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When I use array_merge() with associative arrays I get what I want, but when I use them with numerical key arrays the keys get changed.

With + the keys are preserved but it doesn't work with associative arrays.

I don't understand how this works, can anybody explain it to me?



Because both arrays are numerically-indexed, only the values in the first array will be used.

The + operator returns the right-hand array appended to the left-hand array; for keys that exist in both arrays, the elements from the left-hand array will be used, and the matching elements from the right-hand array will be ignored.

array_merge() has slightly different behavior:

If the input arrays have the same string keys, then the later value for that key will overwrite the previous one. If, however, the arrays contain numeric keys, the later value will not overwrite the original value, but will be appended. Values in the input array with numeric keys will be renumbered with incrementing keys starting from zero in the result array.

Tuesday, October 11, 2022

By assigning temporary keys, you can determine whether you are dealing with the first occurrence or not and then use the appropriate technique to either store the whole subarray or merely add value to the price element of the subarray.

Code: (Demo)

$to_account = [
  [ 'account' => 251234567890, 'price' => 83 ],
  [ 'account' => 251234567890, 'price' => 27 ],
  [ 'account' => 251234564526, 'price' => 180 ],
  [ 'account' => 251234567890, 'price' => 40 ]

foreach ($to_account as $row) {
    if (!isset($result[$row['account']])) {
        $result[$row['account']] = $row;
    } else {
        $result[$row['account']]['price'] += $row['price'];
        // imitate the above line if there was another column to sum


array (
  251234567890 => 
  array (
    'account' => 251234567890,
    'price' => 150,
  251234564526 => 
  array (
    'account' => 251234564526,
    'price' => 180,

This method does not bother to overwrite redundant account element values. To reindex the output array, merely call array_values() on it.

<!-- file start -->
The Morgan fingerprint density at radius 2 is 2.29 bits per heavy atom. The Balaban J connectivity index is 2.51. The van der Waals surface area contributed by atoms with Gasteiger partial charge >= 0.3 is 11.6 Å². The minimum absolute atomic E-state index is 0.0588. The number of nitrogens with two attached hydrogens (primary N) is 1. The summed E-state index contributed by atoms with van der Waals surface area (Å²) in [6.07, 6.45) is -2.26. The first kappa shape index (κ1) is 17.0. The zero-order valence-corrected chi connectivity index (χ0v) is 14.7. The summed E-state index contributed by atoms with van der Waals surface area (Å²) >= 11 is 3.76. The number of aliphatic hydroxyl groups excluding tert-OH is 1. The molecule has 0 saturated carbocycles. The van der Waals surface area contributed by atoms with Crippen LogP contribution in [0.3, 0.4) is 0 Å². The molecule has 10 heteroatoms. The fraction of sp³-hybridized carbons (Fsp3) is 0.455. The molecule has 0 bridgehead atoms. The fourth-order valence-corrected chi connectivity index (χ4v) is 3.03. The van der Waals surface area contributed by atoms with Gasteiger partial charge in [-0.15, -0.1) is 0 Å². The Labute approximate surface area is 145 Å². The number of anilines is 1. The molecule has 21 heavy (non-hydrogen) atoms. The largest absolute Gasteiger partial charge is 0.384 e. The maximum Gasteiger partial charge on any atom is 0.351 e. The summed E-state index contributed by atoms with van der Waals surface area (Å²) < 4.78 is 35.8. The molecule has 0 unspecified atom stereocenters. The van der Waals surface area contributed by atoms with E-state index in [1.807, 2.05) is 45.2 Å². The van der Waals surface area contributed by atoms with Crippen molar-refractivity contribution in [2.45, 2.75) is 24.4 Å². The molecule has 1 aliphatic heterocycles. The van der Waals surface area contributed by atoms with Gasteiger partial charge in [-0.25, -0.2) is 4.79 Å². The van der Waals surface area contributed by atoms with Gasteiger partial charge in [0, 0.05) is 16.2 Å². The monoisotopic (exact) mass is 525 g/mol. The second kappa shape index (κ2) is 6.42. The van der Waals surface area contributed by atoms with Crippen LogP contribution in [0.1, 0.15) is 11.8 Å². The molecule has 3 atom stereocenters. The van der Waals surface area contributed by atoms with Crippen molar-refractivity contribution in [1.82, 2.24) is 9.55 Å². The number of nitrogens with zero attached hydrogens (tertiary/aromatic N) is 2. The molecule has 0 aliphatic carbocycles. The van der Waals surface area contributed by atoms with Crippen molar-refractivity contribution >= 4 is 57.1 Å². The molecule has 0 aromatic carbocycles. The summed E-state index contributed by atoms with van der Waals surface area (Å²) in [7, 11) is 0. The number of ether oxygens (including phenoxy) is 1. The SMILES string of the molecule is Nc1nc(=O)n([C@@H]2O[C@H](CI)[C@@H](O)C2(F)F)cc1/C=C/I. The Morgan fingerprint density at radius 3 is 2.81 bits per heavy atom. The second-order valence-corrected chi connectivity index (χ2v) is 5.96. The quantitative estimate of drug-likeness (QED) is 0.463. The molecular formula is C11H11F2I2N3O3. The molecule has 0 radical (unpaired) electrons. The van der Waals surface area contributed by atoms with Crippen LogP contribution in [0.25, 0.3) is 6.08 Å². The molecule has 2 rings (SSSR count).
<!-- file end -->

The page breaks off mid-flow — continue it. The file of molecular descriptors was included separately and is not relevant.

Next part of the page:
Sunday, October 16, 2022

The difference between ResolveUrl and ResolveClientUrl is that ResolveClientUrl returns a path relative to the current page, ResolveUrl returns a path relative to the site root:

I would recommend using absolute paths.

Edit: Rick Strahl posted a nice article about this

Edit2: Removed bit about caching. Does not add to the answer and may not necessarily be accurate.

Sunday, November 13, 2022

Here it is.

function array_merge_recursive_ex(array $array1, array $array2)
    $merged = $array1;

    foreach ($array2 as $key => & $value) {
        if (is_array($value) && isset($merged[$key]) && is_array($merged[$key])) {
            $merged[$key] = array_merge_recursive_ex($merged[$key], $value);
        } else if (is_numeric($key)) {
             if (!in_array($value, $merged)) {
                $merged[] = $value;
        } else {
            $merged[$key] = $value;

    return $merged;
Monday, December 12, 2022

The best way to explain the differences between these different items—that are related but different—is to break it down by example. Think of networks like a tree:

  • There is a trunk that separates into major branches.
  • Branches which in turn separate into smaller branches.
  • Smaller branches eventually leading to individual leaves.

The “trunk” and “branches” are “domains” and “subdomains” and the leaves are individual devices, like computers. So let’s start there.

  • A “computer name” is strictly a local convention: I have a computer named giacomo1968. This computer name is simply the name I have assigned my local machine. Nobody outside of my LAN will know this computer name; this is strictly a local setting.

  • A “hostname” (aka “nodename”) is a network identifier: If I wanted to publicly advertise my local computer to others, I would have to attach a “hostname” to the IP address of my computer. The “hostname” doesn’t really have to have anything to do with the computer name, but many times administrators like to use the same name to make things easier to understand. Also a “hostname” doesn’t always mean the computer is exposed to the Internet; it’s just an easy way to let others on your network where/what your computer is. As Wikipedia explains; emphasis is mine:

In computer networking, a hostname (archaically nodename) is a label that is assigned to a device connected to a computer network and that is used to identify the device in various forms of electronic communication such as the World Wide Web, e-mail or Usenet.